First time in 15 years, Saudi Arabia seeks Rs 66k crore in foreign loan: reportFaced with an unprecedented economic crunch over its dipping oil revenues, Saudi Arabia has reached an agreement with foreign banks for a $10 billion (Rs 66,200 crore) loan to bridge the gap in its state finances, a media report citing people privy t
New Delhi: Faced with an unprecedented economic crunch over its dipping oil revenues, Saudi Arabia has reached an agreement with foreign banks for a $10 billion (Rs 66,200 crore) loan to bridge the gap in its state finances, a media report citing people privy to the developments said today.
The sovereign loan will be the kingdom’s first in 15 years, three people in the know told Bloomberg. According to the report citing unnamed sources, the five-year loan is expected to be signed by the end of this month.
Banks from U.S., Europe, Japan and China are lending the funds at about 120 basis points above the London interbank offered rate, the report said, adding that Saudi Arabia’s initial request for as much as $8 billion was significantly oversubscribed, allowing the country to increase the size of the deal.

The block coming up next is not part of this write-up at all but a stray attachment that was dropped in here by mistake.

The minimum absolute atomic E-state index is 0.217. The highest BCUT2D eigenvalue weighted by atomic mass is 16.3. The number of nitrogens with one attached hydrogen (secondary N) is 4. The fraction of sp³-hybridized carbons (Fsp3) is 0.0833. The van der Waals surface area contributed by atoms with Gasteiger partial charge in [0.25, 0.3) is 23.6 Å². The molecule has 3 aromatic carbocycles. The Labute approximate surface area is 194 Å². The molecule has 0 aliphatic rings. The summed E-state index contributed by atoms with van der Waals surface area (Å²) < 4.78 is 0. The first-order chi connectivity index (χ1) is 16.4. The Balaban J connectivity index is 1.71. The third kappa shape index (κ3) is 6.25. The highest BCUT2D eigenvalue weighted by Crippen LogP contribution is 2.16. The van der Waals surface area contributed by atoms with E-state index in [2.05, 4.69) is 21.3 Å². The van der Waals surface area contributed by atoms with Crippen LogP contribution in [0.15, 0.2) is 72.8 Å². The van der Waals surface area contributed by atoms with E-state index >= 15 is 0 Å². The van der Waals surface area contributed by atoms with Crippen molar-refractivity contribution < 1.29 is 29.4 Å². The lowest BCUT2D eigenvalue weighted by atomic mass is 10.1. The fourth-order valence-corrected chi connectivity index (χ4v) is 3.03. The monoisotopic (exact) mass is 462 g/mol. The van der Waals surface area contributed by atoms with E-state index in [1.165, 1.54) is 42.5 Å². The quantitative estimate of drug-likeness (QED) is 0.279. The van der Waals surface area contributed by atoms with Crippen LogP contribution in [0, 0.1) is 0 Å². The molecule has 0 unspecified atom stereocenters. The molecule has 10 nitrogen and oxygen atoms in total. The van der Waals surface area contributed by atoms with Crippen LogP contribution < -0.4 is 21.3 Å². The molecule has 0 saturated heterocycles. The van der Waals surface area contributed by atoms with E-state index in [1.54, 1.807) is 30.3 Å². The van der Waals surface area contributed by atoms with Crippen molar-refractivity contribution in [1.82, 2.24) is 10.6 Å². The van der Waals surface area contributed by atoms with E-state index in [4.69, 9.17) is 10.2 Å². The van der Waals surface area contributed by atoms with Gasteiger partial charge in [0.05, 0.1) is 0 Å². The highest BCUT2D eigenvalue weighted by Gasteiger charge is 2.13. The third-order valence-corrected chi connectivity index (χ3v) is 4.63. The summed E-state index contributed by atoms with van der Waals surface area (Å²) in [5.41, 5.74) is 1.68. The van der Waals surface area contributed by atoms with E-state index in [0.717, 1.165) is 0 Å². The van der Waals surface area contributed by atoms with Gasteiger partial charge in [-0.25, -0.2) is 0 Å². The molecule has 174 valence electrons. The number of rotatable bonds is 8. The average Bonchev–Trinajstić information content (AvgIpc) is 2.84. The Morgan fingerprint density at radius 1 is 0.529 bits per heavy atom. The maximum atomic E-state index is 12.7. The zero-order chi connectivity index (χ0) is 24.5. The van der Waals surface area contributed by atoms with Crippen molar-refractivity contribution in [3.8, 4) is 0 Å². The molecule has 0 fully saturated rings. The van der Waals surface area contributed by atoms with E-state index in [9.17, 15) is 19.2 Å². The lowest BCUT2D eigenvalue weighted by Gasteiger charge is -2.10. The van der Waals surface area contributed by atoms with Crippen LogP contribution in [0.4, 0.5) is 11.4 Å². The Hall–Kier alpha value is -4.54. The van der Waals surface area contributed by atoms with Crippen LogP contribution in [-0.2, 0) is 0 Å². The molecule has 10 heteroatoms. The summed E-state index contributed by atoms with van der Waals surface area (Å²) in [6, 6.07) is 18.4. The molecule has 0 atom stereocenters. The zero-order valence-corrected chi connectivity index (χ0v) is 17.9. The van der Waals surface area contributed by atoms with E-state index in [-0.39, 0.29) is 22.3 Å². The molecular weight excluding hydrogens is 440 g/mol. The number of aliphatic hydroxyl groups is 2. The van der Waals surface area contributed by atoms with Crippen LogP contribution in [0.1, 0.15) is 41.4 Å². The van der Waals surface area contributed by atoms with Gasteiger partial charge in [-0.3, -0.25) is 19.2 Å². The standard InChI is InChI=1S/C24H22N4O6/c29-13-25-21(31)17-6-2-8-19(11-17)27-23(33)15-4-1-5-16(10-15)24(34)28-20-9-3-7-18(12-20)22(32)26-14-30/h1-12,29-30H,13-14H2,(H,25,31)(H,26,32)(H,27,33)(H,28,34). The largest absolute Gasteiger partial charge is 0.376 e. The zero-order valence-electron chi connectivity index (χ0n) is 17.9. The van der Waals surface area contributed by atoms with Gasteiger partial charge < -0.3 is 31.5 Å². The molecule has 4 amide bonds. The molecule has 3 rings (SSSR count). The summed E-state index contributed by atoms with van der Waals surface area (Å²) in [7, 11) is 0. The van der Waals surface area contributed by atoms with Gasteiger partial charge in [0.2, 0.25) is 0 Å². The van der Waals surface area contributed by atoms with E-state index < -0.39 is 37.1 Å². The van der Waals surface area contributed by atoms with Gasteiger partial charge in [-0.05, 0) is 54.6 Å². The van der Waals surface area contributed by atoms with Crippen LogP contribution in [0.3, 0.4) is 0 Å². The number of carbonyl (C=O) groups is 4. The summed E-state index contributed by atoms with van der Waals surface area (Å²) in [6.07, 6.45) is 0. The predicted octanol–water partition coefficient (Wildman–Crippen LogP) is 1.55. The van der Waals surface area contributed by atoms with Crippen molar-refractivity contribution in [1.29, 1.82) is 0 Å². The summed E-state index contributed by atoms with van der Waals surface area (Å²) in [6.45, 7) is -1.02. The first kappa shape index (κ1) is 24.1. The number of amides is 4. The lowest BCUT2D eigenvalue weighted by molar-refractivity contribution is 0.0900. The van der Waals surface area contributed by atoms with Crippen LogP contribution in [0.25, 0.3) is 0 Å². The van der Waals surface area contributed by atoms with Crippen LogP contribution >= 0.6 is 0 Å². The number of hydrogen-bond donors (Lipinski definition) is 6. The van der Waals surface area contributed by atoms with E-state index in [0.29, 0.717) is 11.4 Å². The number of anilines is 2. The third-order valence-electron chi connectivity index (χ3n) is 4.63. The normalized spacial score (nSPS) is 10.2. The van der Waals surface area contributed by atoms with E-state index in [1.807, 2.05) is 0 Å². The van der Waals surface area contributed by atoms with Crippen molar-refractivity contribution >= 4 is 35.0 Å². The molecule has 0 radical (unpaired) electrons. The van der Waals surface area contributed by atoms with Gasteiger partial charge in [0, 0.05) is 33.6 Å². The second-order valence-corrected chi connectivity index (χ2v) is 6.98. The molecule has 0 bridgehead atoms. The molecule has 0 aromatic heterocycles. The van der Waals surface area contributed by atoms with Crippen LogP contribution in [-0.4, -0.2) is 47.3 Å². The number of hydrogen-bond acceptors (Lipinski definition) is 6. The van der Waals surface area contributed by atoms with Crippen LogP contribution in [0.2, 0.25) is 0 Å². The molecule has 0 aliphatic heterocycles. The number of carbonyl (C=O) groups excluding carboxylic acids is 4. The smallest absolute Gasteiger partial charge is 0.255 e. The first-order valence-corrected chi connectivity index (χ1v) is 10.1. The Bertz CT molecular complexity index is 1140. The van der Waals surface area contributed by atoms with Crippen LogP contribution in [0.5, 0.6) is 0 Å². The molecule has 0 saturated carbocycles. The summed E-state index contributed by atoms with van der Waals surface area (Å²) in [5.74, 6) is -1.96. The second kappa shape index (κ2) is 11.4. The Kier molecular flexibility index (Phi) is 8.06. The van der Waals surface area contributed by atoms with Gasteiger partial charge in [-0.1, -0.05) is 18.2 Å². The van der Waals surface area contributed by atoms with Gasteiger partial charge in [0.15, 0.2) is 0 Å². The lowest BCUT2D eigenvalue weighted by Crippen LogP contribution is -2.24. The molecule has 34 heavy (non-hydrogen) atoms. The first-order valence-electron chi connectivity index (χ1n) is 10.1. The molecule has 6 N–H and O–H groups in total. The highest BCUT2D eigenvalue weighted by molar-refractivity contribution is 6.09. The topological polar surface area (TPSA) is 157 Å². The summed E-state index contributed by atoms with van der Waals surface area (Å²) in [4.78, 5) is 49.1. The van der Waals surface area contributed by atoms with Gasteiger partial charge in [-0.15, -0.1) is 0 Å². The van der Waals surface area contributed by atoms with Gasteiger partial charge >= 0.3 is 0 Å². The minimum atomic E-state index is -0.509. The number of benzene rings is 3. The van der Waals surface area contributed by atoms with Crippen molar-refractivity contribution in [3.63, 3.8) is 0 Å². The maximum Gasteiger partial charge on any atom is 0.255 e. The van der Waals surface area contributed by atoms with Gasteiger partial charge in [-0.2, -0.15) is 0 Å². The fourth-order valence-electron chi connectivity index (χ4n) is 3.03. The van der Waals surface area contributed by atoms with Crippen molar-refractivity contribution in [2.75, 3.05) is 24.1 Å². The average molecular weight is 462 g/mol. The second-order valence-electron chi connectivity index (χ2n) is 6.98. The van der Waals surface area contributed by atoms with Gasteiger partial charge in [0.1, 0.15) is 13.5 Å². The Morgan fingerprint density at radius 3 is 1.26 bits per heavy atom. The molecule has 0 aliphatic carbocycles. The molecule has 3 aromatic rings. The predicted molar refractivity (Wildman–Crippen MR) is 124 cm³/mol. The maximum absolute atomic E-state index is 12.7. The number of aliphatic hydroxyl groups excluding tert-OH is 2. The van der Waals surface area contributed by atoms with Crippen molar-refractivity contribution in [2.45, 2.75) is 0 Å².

Prices of crude oil have seen a major slump in the past two years globally. Prices have dipped from more than $100 a barrel in early 2014 to around $40 this month. The sharp decline has placed Suadi Arabia is a severe financial crunch, forcing it to cut spending and to intensify its efforts to find economic alternatives.
The country posted a record budget deficit of $98 billion in 2015 and projects an $87 billion shortfall for this year. This huge gap has been covered by the kingdom's significant fiscal reserves, which dropped to $611.9 billion at the end of 2015 from $732 billion a year before, Saudi Arabia's Jadwa Investment said in a February report.
Saudi Arabia is set to announce its "vision" for future social and economic development on Monday. This will include a "National Transformation Programme" aimed at diversifying the economy away from oil, which still accounts for more than 70 percent of state revenues.
Earlier this month, credit rating agency Fitch downgraded Riyadh to AA- from AA due to the "major negative implications" of the plunge in oil prices.